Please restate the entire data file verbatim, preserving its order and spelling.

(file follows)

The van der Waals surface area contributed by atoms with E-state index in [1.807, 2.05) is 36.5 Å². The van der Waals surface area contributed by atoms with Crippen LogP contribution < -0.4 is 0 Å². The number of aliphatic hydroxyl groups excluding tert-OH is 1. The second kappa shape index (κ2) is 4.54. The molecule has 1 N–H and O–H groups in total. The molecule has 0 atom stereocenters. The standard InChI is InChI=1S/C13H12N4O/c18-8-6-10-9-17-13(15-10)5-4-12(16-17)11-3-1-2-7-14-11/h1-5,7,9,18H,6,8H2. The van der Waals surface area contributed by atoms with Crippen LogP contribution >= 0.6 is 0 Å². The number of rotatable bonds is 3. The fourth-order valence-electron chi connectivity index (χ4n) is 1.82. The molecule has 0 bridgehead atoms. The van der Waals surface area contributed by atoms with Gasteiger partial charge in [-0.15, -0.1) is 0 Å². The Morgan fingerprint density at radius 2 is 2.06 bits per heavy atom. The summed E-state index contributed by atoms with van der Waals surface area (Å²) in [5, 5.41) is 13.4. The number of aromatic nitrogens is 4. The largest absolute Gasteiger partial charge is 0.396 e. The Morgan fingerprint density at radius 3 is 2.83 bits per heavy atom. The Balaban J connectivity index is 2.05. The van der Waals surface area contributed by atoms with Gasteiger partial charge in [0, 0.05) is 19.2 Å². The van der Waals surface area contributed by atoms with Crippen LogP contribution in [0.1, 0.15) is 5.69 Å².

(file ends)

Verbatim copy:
The van der Waals surface area contributed by atoms with E-state index in [1.807, 2.05) is 36.5 Å². The van der Waals surface area contributed by atoms with Crippen LogP contribution < -0.4 is 0 Å². The number of aliphatic hydroxyl groups excluding tert-OH is 1. The second kappa shape index (κ2) is 4.54. The molecule has 1 N–H and O–H groups in total. The molecule has 0 atom stereocenters. The standard InChI is InChI=1S/C13H12N4O/c18-8-6-10-9-17-13(15-10)5-4-12(16-17)11-3-1-2-7-14-11/h1-5,7,9,18H,6,8H2. The van der Waals surface area contributed by atoms with Crippen LogP contribution >= 0.6 is 0 Å². The number of rotatable bonds is 3. The fourth-order valence-electron chi connectivity index (χ4n) is 1.82. The molecule has 0 bridgehead atoms. The van der Waals surface area contributed by atoms with Gasteiger partial charge in [-0.15, -0.1) is 0 Å². The Morgan fingerprint density at radius 2 is 2.06 bits per heavy atom. The summed E-state index contributed by atoms with van der Waals surface area (Å²) in [5, 5.41) is 13.4. The number of aromatic nitrogens is 4. The largest absolute Gasteiger partial charge is 0.396 e. The Morgan fingerprint density at radius 3 is 2.83 bits per heavy atom. The Balaban J connectivity index is 2.05. The van der Waals surface area contributed by atoms with Gasteiger partial charge in [0, 0.05) is 19.2 Å². The van der Waals surface area contributed by atoms with Crippen LogP contribution in [0.1, 0.15) is 5.69 Å².